A novel finding of our study, high-normal TSH, was associated with higher percentage and risk of both hypertriglyceridemia and low HDL-c levels (two dyslipidemic components of MetS), with ORs of ∼4 and 3.3, respectively. There are little previous data regarding HDL-c; Zhang et al. [45] reported that decreased TSH level could reduce the risk of low HDL-c levels. An association between hypertriglyceridemia and high-normal TSH levels has been previously reported [17].

Unclear mechanisms may explain the association between TSH within the normal range and lipid profile. TSH might bind to its receptor expressed on hepatocytes to upregulate the expression of hydroxy methyl glutaryl coenzyme A reductase, resulting in increased TC [47]. In addition, TSH has a direct enhancing effect on apoB-lipoproteins that greatly affect plasma cholesterol ester transfer rates and are able to accept cholesteryl esters from HDL [48],[49]. TSH levels correlate linearly with circulating proprotein convertase subtilisin/kexin type 9. This protein binds to hepatic LDL receptors and targets them for lysosomal degradation, resulting in impaired clearance of LDL-c. In addition, proprotein convertase subtilisin/kexin type 9 level showed correlations with TC, non-HDL-c, LDL-c, ApoB, and TG levels [50],[51].

For the first time, we described the significant positive association of TSH level with SBP and near-significant association with DBP among euthyroid PCOS women; high-normal TSH PCOS women had significant higher SBP and DBP and increased risk of having systolic and diastolic hypertension with ORs of 5 and 3.5, respectively. However, they did not have significant higher percentage of systolic or diastolic hypertension. The relationship between arterial blood pressure and TSH levels within normal range is not clear. Previous studies described positive correlations with either SBP, DBP, or both [17],[35],[45],[52], whereas others did not find any association [53]. Oh et al. [17] found that the prevalence of hypertension did not differ between high-normal and low-normal TSH groups. In support to our findings, a study found that high-normal TSH is an independent risk factor for hypertension in middle-aged and elderly Chinese women [14]. The underlying mechanisms for the relationship between high-normal TSH and hypertension may be a common genetic variant, increased arterial stiffness, and endothelial dysfunction. Binding of TSH to its receptors on microvascular endothelial cells attenuates endothelial nitric oxide and prostacyclin expressions [54],[55],[56].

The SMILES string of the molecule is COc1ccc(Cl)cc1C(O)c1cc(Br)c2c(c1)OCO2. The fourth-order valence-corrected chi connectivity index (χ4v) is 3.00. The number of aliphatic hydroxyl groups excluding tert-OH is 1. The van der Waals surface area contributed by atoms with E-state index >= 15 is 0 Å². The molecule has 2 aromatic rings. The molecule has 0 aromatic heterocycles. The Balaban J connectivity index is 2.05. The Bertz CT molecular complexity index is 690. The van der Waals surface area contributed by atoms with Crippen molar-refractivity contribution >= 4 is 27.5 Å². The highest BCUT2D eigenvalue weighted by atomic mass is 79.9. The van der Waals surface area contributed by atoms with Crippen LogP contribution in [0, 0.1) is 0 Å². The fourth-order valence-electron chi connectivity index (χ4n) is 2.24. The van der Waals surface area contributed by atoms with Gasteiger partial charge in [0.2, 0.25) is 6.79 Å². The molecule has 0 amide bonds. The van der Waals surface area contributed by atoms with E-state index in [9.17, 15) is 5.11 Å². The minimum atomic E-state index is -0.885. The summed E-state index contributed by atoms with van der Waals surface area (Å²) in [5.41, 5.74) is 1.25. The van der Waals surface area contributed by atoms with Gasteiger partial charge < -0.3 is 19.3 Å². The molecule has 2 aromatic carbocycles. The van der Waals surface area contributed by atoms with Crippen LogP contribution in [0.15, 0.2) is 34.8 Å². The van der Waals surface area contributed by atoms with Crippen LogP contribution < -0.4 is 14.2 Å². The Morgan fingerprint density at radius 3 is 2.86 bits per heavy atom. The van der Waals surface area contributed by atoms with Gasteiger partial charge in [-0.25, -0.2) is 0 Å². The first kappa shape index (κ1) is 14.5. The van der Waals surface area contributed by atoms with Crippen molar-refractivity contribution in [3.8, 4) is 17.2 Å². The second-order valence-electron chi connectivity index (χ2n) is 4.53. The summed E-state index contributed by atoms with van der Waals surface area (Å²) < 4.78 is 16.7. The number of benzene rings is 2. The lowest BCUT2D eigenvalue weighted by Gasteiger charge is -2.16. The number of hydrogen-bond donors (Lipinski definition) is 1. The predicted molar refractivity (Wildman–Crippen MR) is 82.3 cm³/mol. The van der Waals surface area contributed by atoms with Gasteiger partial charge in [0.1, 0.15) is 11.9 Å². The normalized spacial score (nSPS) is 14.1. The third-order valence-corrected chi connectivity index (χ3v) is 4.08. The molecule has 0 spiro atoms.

Our study showed for the first time, a positive correlation between TSH and fasting plasma glucose (FPG). In addition, high-normal TSH PCOS had significant higher FPG with higher percentage and increased risk (OR=4.3) of impaired FPG. This association can be explained by its stimulatory effect on hepatic glucose production in vivo and in vitro, possibly by enhancing hepatic gluconeogenesis and inhibiting glycogen synthesis by binding to its receptor [57].